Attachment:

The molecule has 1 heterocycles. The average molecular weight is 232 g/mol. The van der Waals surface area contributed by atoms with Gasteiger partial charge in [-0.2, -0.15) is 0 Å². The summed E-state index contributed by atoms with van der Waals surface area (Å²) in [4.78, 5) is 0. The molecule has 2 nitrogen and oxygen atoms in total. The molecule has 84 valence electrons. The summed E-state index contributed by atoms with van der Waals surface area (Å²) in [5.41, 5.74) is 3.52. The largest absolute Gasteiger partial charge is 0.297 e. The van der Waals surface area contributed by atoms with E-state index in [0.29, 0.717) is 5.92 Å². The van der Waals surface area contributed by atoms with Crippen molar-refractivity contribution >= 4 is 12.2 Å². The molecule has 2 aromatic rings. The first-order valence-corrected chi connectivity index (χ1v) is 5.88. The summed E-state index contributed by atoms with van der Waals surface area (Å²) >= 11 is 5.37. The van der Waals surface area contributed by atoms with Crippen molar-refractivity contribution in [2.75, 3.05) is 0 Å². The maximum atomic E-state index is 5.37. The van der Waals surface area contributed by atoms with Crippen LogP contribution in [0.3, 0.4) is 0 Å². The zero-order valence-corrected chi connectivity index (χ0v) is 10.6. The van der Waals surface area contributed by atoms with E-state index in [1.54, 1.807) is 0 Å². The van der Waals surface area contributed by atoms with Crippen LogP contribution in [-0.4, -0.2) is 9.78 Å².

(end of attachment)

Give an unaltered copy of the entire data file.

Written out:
The molecule has 1 heterocycles. The average molecular weight is 232 g/mol. The van der Waals surface area contributed by atoms with Gasteiger partial charge in [-0.2, -0.15) is 0 Å². The summed E-state index contributed by atoms with van der Waals surface area (Å²) in [4.78, 5) is 0. The molecule has 2 nitrogen and oxygen atoms in total. The molecule has 84 valence electrons. The summed E-state index contributed by atoms with van der Waals surface area (Å²) in [5.41, 5.74) is 3.52. The largest absolute Gasteiger partial charge is 0.297 e. The van der Waals surface area contributed by atoms with E-state index in [0.29, 0.717) is 5.92 Å². The van der Waals surface area contributed by atoms with Crippen molar-refractivity contribution >= 4 is 12.2 Å². The molecule has 2 aromatic rings. The first-order valence-corrected chi connectivity index (χ1v) is 5.88. The summed E-state index contributed by atoms with van der Waals surface area (Å²) >= 11 is 5.37. The van der Waals surface area contributed by atoms with Crippen molar-refractivity contribution in [2.75, 3.05) is 0 Å². The maximum atomic E-state index is 5.37. The van der Waals surface area contributed by atoms with Crippen LogP contribution in [0.3, 0.4) is 0 Å². The zero-order valence-corrected chi connectivity index (χ0v) is 10.6. The van der Waals surface area contributed by atoms with E-state index in [1.54, 1.807) is 0 Å². The van der Waals surface area contributed by atoms with Crippen LogP contribution in [-0.4, -0.2) is 9.78 Å².